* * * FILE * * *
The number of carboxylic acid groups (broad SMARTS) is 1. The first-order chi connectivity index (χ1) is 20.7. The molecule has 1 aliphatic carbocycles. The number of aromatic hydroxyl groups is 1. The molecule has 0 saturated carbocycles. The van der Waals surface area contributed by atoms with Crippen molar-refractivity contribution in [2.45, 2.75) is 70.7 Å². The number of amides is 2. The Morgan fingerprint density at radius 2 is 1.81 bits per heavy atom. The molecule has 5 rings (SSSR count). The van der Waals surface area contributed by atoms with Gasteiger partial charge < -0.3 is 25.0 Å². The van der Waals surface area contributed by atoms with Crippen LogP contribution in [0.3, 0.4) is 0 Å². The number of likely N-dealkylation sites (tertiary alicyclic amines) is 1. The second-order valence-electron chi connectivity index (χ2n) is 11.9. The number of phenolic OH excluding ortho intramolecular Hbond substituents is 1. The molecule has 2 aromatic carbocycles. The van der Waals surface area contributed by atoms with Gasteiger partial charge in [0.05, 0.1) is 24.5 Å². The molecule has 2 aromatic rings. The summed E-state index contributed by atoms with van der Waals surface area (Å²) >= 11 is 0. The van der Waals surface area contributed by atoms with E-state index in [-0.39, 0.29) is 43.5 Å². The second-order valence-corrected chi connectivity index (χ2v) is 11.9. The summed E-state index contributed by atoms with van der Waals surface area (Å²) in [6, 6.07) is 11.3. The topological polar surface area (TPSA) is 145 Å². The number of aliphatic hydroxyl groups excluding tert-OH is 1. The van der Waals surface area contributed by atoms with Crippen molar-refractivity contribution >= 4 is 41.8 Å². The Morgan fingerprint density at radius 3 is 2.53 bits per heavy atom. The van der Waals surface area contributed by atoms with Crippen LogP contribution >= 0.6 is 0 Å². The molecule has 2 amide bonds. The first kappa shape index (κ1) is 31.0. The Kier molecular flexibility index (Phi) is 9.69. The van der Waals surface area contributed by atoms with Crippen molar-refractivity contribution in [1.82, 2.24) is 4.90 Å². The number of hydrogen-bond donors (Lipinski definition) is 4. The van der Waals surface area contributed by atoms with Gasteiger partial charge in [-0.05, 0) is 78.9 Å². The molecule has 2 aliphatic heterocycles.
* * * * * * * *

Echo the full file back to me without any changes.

The number of carboxylic acid groups (broad SMARTS) is 1. The first-order chi connectivity index (χ1) is 20.7. The molecule has 1 aliphatic carbocycles. The number of aromatic hydroxyl groups is 1. The molecule has 0 saturated carbocycles. The van der Waals surface area contributed by atoms with Crippen molar-refractivity contribution in [2.45, 2.75) is 70.7 Å². The number of amides is 2. The Morgan fingerprint density at radius 2 is 1.81 bits per heavy atom. The molecule has 5 rings (SSSR count). The van der Waals surface area contributed by atoms with Gasteiger partial charge < -0.3 is 25.0 Å². The van der Waals surface area contributed by atoms with Crippen LogP contribution in [0.3, 0.4) is 0 Å². The number of likely N-dealkylation sites (tertiary alicyclic amines) is 1. The second-order valence-electron chi connectivity index (χ2n) is 11.9. The number of phenolic OH excluding ortho intramolecular Hbond substituents is 1. The molecule has 2 aromatic carbocycles. The van der Waals surface area contributed by atoms with Gasteiger partial charge in [0.05, 0.1) is 24.5 Å². The molecule has 2 aromatic rings. The summed E-state index contributed by atoms with van der Waals surface area (Å²) >= 11 is 0. The van der Waals surface area contributed by atoms with E-state index in [-0.39, 0.29) is 43.5 Å². The second-order valence-corrected chi connectivity index (χ2v) is 11.9. The summed E-state index contributed by atoms with van der Waals surface area (Å²) in [6, 6.07) is 11.3. The topological polar surface area (TPSA) is 145 Å². The number of aliphatic hydroxyl groups excluding tert-OH is 1. The van der Waals surface area contributed by atoms with Crippen molar-refractivity contribution >= 4 is 41.8 Å². The Morgan fingerprint density at radius 3 is 2.53 bits per heavy atom. The van der Waals surface area contributed by atoms with Crippen LogP contribution >= 0.6 is 0 Å². The molecule has 2 amide bonds. The first kappa shape index (κ1) is 31.0. The Kier molecular flexibility index (Phi) is 9.69. The van der Waals surface area contributed by atoms with Crippen molar-refractivity contribution in [1.82, 2.24) is 4.90 Å². The number of hydrogen-bond donors (Lipinski definition) is 4. The van der Waals surface area contributed by atoms with Gasteiger partial charge in [-0.05, 0) is 78.9 Å². The molecule has 2 aliphatic heterocycles.